The volley is an advantageous and strategic type of shot that allows you to make the most of angles by hitting very low, quick returns. When hitting a volley, you can more easily manipulate the direction of the ball, aiming it away from your opponent.
To perform a volley, a player should start in the ready stance with their feet shoulder-width apart, knees bent, and paddle held in a backhand grip.
From here, a player can push or block a shot before it bounces on the ground. In pickleball, a player cannot use a backswing on a volley shot. You must use a pushing or blocking motion.
You can, however, switch up the angle of your paddle. Doing so allows you to hit short, angled balls or very long, direct balls – both of which can certainly mess up your opponent.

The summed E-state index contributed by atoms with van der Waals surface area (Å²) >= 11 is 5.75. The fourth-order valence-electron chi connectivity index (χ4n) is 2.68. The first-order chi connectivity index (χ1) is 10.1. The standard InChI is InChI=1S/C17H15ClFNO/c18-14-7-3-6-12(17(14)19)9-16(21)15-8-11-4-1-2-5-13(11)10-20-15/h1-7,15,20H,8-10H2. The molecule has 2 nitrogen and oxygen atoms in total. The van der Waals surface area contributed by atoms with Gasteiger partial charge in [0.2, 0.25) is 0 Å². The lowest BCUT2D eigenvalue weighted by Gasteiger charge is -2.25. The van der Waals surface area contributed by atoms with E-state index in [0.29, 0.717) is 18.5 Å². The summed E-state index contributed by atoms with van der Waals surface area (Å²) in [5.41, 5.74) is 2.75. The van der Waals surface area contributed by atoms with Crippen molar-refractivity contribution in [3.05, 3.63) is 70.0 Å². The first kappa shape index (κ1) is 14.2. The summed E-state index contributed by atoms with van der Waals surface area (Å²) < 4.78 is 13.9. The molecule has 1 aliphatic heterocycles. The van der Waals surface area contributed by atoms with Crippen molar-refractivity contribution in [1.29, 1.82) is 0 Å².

The Process of the Double Bounce
Grasping the double bounce rule can be a bit tricky for some beginners. When does the ball have to bounce? Where can it bounce? How many times should I let it bounce?
To clear up any of this potential confusion, we’ll take you through the process of the double bounce rule in pickleball step by step.
At the beginning of every point, the serving team will serve the ball to their opponent(s). One player will serve the ball. On this serve, the receiving team has to let the ball bounce before hitting it back.
In other words, the receiving team must return the ball with a groundstroke – either front hand or backhand.
Once the receiving team has returned the serve, the serving team must also let the ball bounce before they hit it. So, like the receiving team, the serving team also has to perform a front hand or backhand groundstroke.
After this situation has played out, both teams can then start using volleys. At this point and beyond, during this point, all players can use groundstrokes and volleys until the point is over.
Take note that once a point has ended and one team has won the point, this process must repeat for the next point. Every single rally must start with the above steps in order to properly follow the double bounce rule.